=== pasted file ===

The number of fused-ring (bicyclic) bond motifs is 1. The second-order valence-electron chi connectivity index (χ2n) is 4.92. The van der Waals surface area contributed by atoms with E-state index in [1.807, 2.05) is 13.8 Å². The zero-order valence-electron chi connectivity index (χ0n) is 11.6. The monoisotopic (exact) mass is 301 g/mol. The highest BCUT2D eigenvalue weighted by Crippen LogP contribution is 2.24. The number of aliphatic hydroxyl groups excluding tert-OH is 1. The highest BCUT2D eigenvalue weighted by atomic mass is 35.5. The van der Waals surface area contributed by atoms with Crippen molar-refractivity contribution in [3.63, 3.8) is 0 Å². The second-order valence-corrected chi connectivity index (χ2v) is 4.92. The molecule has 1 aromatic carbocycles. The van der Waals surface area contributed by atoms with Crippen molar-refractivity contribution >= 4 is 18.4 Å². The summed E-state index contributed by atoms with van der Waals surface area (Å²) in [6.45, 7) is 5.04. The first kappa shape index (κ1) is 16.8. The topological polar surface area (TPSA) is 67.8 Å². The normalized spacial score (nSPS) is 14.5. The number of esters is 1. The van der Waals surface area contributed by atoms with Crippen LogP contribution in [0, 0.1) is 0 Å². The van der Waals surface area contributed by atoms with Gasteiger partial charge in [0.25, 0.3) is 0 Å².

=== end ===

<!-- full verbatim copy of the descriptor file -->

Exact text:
The number of fused-ring (bicyclic) bond motifs is 1. The second-order valence-electron chi connectivity index (χ2n) is 4.92. The van der Waals surface area contributed by atoms with E-state index in [1.807, 2.05) is 13.8 Å². The zero-order valence-electron chi connectivity index (χ0n) is 11.6. The monoisotopic (exact) mass is 301 g/mol. The highest BCUT2D eigenvalue weighted by Crippen LogP contribution is 2.24. The number of aliphatic hydroxyl groups excluding tert-OH is 1. The highest BCUT2D eigenvalue weighted by atomic mass is 35.5. The van der Waals surface area contributed by atoms with Crippen molar-refractivity contribution in [3.63, 3.8) is 0 Å². The second-order valence-corrected chi connectivity index (χ2v) is 4.92. The molecule has 1 aromatic carbocycles. The van der Waals surface area contributed by atoms with Crippen molar-refractivity contribution >= 4 is 18.4 Å². The summed E-state index contributed by atoms with van der Waals surface area (Å²) in [6.45, 7) is 5.04. The first kappa shape index (κ1) is 16.8. The topological polar surface area (TPSA) is 67.8 Å². The normalized spacial score (nSPS) is 14.5. The number of esters is 1. The van der Waals surface area contributed by atoms with Crippen LogP contribution in [0, 0.1) is 0 Å². The van der Waals surface area contributed by atoms with Gasteiger partial charge in [0.25, 0.3) is 0 Å².